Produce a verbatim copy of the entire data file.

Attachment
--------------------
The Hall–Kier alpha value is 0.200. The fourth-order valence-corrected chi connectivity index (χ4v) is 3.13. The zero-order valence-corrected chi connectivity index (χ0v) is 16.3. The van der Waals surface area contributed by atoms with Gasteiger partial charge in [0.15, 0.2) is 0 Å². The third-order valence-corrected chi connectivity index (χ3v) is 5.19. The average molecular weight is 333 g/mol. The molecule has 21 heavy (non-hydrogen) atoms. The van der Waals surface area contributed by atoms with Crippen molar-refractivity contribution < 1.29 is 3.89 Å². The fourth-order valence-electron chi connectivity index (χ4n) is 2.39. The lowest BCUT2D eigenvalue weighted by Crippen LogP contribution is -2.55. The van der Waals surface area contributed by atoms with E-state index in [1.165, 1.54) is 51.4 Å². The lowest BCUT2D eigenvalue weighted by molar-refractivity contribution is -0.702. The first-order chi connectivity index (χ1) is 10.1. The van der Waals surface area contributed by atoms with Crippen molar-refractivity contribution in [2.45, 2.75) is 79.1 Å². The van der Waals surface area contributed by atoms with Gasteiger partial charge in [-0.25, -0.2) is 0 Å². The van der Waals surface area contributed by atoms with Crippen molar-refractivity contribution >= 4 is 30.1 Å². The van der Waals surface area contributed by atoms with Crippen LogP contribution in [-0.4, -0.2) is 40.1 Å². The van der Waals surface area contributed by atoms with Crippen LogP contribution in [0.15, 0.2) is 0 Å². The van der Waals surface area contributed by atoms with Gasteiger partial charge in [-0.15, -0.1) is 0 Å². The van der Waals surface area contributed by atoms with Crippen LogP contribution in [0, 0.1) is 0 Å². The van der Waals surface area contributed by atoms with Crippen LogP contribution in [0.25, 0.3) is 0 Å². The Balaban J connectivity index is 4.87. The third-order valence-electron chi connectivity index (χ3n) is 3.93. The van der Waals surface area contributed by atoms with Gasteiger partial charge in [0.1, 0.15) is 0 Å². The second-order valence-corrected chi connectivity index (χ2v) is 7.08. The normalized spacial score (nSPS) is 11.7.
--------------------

The Hall–Kier alpha value is 0.200. The fourth-order valence-corrected chi connectivity index (χ4v) is 3.13. The zero-order valence-corrected chi connectivity index (χ0v) is 16.3. The van der Waals surface area contributed by atoms with Gasteiger partial charge in [0.15, 0.2) is 0 Å². The third-order valence-corrected chi connectivity index (χ3v) is 5.19. The average molecular weight is 333 g/mol. The molecule has 21 heavy (non-hydrogen) atoms. The van der Waals surface area contributed by atoms with Crippen molar-refractivity contribution < 1.29 is 3.89 Å². The fourth-order valence-electron chi connectivity index (χ4n) is 2.39. The lowest BCUT2D eigenvalue weighted by Crippen LogP contribution is -2.55. The van der Waals surface area contributed by atoms with E-state index in [1.165, 1.54) is 51.4 Å². The lowest BCUT2D eigenvalue weighted by molar-refractivity contribution is -0.702. The first-order chi connectivity index (χ1) is 10.1. The van der Waals surface area contributed by atoms with Crippen molar-refractivity contribution in [2.45, 2.75) is 79.1 Å². The van der Waals surface area contributed by atoms with Gasteiger partial charge in [-0.25, -0.2) is 0 Å². The van der Waals surface area contributed by atoms with Crippen molar-refractivity contribution >= 4 is 30.1 Å². The van der Waals surface area contributed by atoms with Crippen LogP contribution in [-0.4, -0.2) is 40.1 Å². The van der Waals surface area contributed by atoms with Crippen LogP contribution in [0.15, 0.2) is 0 Å². The van der Waals surface area contributed by atoms with Gasteiger partial charge in [-0.15, -0.1) is 0 Å². The van der Waals surface area contributed by atoms with Crippen LogP contribution in [0, 0.1) is 0 Å². The van der Waals surface area contributed by atoms with Crippen LogP contribution in [0.25, 0.3) is 0 Å². The Balaban J connectivity index is 4.87. The third-order valence-electron chi connectivity index (χ3n) is 3.93. The van der Waals surface area contributed by atoms with Gasteiger partial charge in [0.1, 0.15) is 0 Å². The second-order valence-corrected chi connectivity index (χ2v) is 7.08. The normalized spacial score (nSPS) is 11.7.